In mid-February President Obama announced his plan to create a new agency to coordinate the analysis of cyberthreats. He also urged companies to share cybersecurity-threat information with one another and the federal government.
The new agency, the Cyber Threat Intelligence Integration Center (CTIIC), will collect and disseminate cyberbreach data to clearinghouses soon after they occur, according to Lisa Monaco, assistant to the President for Homeland Security and Counterterrorism.
In a February 11 speech, Monaco said: “Currently, no single government entity is responsible for producing coordinated cyber threat assessments, ensuring that information is shared rapidly among existing Cyber Centers and other elements within the government, and supporting the work of operators and policy makers with timely intelligence about the latest cyber threats and threat actors. The CTIIC is intended to fill these gaps.”
In the executive order, President Obama encourages the development of central clearinghouses for companies and the government to share data and creation centers where data can be shared across specific regions in the US and beyond. The order is voluntary, not a mandate.
The President’s actions follow recent cyberattacks on major retail, healthcare, and entertainment companies. In 2013 he issued an executive order to improve critical infrastructure cybersecurity. [For more on that executive order, read PwC’s BoardroomDirect April 2013 (Issue in focus: Cybersecurity on the board’s agenda).]
The Conference Board’s Governance Center recently shared a memo from the general counsel of a Fortune 500 company general counsel addressing cybersecurity and the role of the board. The memo addresses the duties and liabilities directors face in this area. [For more information on President Obama’s cybersecurity actions, read PwC’s cybersecurity blog.]
Many directors want changes in the allocation of risk oversight responsibility and are not satisfied with cybersecurity and IT risk information provided to them by management, according to the 2014-2015 NACD Public Governance Survey.
The survey, which compiles perspectives on governance trends and best practices from more than 1,000 corporate directors, found that more than half believe the allocation of risk oversight responsibility should be assigned to the full board, rather than to the audit committee alone. In PwC’s 2014 Annual Corporate Directors Survey, 84% of directors said there was a clear allocation of responsibility for risk oversight, up from 80% in 2013 and 63% in 2012. However, of those directors who say there is a clear allocation of responsibility this year, 55% still think it can be improved.
Other findings from the survey include:
Directors are spending more time than ever on their board responsibilities. There was an average of 278 hours per year, up from 236 hours in 2013.
Boards’ use of formal CEO succession plans is increasing. Fifty-seven percent of respondents have a formal CEO succession plan, compared to 39 percent in 2011.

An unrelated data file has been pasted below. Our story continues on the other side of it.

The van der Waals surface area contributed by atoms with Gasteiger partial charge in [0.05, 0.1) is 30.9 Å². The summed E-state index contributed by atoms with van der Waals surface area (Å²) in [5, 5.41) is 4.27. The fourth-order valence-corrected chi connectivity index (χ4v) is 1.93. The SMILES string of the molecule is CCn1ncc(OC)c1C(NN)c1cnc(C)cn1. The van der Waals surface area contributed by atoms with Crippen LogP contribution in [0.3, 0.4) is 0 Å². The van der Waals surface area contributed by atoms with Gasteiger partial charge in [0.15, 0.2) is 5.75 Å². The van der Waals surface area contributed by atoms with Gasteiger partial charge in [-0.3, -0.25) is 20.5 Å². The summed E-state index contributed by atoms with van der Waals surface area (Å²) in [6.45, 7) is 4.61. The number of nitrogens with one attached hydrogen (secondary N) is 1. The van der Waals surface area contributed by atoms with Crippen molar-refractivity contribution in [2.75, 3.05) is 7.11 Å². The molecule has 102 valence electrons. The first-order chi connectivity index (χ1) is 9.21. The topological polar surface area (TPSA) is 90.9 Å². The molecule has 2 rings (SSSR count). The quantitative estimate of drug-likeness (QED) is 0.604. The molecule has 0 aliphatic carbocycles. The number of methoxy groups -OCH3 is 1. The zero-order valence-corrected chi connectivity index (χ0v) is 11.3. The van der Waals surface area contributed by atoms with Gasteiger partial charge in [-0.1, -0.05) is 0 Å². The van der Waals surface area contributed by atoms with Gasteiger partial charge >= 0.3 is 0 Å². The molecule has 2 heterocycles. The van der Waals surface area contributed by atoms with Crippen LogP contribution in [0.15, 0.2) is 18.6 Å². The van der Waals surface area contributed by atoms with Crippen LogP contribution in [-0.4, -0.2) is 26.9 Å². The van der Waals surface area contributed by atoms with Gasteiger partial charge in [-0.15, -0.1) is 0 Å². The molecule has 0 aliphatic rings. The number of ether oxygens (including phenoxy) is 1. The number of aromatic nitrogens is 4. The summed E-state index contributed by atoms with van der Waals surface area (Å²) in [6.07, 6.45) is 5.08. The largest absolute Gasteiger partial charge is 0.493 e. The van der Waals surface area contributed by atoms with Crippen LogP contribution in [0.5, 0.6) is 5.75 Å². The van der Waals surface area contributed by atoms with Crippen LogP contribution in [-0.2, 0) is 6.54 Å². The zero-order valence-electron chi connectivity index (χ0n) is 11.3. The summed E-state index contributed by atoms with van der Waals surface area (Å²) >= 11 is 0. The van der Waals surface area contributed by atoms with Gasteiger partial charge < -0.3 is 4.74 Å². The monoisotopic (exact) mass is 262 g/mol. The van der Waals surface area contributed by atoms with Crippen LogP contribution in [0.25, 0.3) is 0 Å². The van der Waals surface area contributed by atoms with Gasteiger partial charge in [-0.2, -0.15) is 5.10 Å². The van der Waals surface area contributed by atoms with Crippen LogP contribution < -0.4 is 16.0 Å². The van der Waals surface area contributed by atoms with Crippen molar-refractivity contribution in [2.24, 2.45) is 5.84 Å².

Institutional Shareholder Services (ISS) recently released 20 FAQs on the new equity plan scorecard (EPSC) it will use in making 2015 proxy season voting recommendations.
It explains how their scorecard system works and compares the differences in scoring the models of S&P 500, Russell 3000, non-Russell 3000 and IPO/bankrupt companies. Questions also address how many points are needed to get a positive score and how equity plans at IPOs will be evaluated, among other things.
The new model considers a range of positive and negative factors, rather than the previous “pass/fail” tests. The scores for each equity compensation plan proposal will consider cost, plan features, and company grant practices. A company's total score will generally determine whether ISS gives a “For” or “Against” recommendation.
To read the full FAQ document, click here.
On February 9 the SEC released proposed rules to enhance corporate disclosure of company hedging policies for directors and employees.
The proposal, which is mandated under the Dodd-Frank Act, would require companies to disclose whether directors, officers and other employees are permitted to hedge or offset any decrease in the market value of equity securities they were granted by the company.
“The proposed rules would provide investors with additional information about the governance practices of the companies in which they invest,” said SEC Chair Mary Jo White. “Increasing transparency into hedging policies will help investors better understand the alignment of the interests of employees and directors with their own.”
Further, the proposed rule would require proxy statement disclosure of whether employees or members of the board of directors are permitted to purchase financial instruments, including prepaid variable forward contracts, equity swaps, collars, and exchange funds that are designed to hedge or offset any decrease in the market value of company equity securities.
The public comment period for the proposed rule amendments ends April 20.